Fabio Castaño

{Photo credit: Mark Tuschman, Kenya.}Photo credit: Mark Tuschman, Kenya.

Today, September 26, is World Contraception Day. The Family Planning 2020 (FP 2020) Initiative says the vision for the day "is a world where every pregnancy is wanted. Its mission is to improve the awareness of contraception to enable young people to make informed decisions on their sexual and reproductive health." We share part two of our interview with Dr. Fabio Castaño, MSH’s global technical lead of family planning (FP) and reproductive health, in celebration of World Contraception Day. Join the conversation on social media with hashtag .

Read Choice: Part One

{Photo credit: Warren Zelman.}Photo credit: Warren Zelman.

MSH spoke with Fabio Castaño, MD, MPH, global technical lead of family planning and reproductive health about MSH’s approach to family planning and what will define the future of family planning and global health. Below is part one of the conversation. 

What is MSH’s approach to family planning and reproductive health?

[Dr. Fabio Castaño.]Dr. Fabio Castaño.Fabio:

First of all, I have to tell you that MSH has been working on family planning [FP] for over 40 years. Our first-ever international program was working with Korea! We supported their successful story of making FP an essential part of public health activities. At that time, we worked on FP from a standpoint of population control. Then, to help improve the health situation, and also contributing to reducing poverty. So, that is an interesting piece of history for MSH.

{Photo credit: Warren Zelman}Photo credit: Warren Zelman

My family’s story exemplifies how access to reproductive health and family planning in a low-income country can have tremendous economic and life-transforming impact for young people and a whole generation—beyond the reduction in fertility and improvements in health.

My parents got married in the 60s, at a time when Profamilia, The International Planned Parenthood Federation (IPPF) affiliate in Colombia, was pioneering the country’s path through successful demographic transition. My father, the youngest child of a family of nine, and my mother, the oldest of seven, never went to college. Instead, they worked through their teen years, struggling to help their families.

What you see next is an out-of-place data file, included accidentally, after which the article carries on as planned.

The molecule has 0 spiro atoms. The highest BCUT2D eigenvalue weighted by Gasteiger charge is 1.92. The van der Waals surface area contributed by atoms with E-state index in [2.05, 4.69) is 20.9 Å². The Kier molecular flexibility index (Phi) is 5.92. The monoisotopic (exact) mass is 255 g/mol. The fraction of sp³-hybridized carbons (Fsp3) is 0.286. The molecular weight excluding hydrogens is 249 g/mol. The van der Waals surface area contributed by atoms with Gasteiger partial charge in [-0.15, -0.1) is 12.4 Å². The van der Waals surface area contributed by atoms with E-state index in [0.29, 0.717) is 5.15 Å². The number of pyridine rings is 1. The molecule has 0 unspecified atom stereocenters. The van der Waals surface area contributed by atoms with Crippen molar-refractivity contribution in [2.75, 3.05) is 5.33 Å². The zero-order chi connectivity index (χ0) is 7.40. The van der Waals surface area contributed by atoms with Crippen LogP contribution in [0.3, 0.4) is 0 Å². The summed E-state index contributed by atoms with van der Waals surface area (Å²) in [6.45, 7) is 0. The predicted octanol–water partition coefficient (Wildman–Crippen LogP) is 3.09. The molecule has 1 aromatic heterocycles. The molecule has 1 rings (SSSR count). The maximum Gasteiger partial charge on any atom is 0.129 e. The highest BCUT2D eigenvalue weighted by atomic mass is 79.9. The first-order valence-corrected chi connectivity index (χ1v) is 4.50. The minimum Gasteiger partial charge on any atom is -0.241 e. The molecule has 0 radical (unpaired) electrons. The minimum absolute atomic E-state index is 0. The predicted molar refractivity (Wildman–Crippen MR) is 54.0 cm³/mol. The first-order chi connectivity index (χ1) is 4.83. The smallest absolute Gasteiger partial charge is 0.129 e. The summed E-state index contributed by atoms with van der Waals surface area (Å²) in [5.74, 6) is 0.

My mother (influenced by distant women relatives who were educated) had made up her mind to give her children the education she never had. She convinced my father (in spite of the macho, progenitive culture) that the only way to pursue their dreams was to secure a way out of poverty through hard work—and a small family. Sure enough, I, their oldest child, was the first one in the 70-plus extended family to graduate from college and medical school. My two sisters continue to benefit from the education they received.

Attendees of the Global Maternal Health Conference 2013. {Photo credit: MSH.}Photo credit: MSH.

Management Sciences for Health (MSH) staff presenting at the Global Maternal Health Conference in Arusha, Tanzania, January 15-17, 2013. (Photo credits: C. Lander & J. Briggs / MSH)

{Photo credit: MSH/Democratic Republic of the Congo.}Photo credit: MSH/Democratic Republic of the Congo.

On this historic World Population Day --- the first with the world’s population at seven billion and growing --- we call your attention to a crucial summit in London happening today, and to the ongoing importance of supporting access to family planning and sexual and reproductive health.

The London Summit

Over one hundred high-level decision-makers are convening at The London Summit on Family Planning in hopes of securing a better future for women and girls globally. Hosted by the UK government and The Bill & Melinda Gates Foundation, with UNFPA and others, the summit seeks to provide an additional 120 million women in resource-poor countries with lifesaving contraceptives, information and family planning services by 2020.

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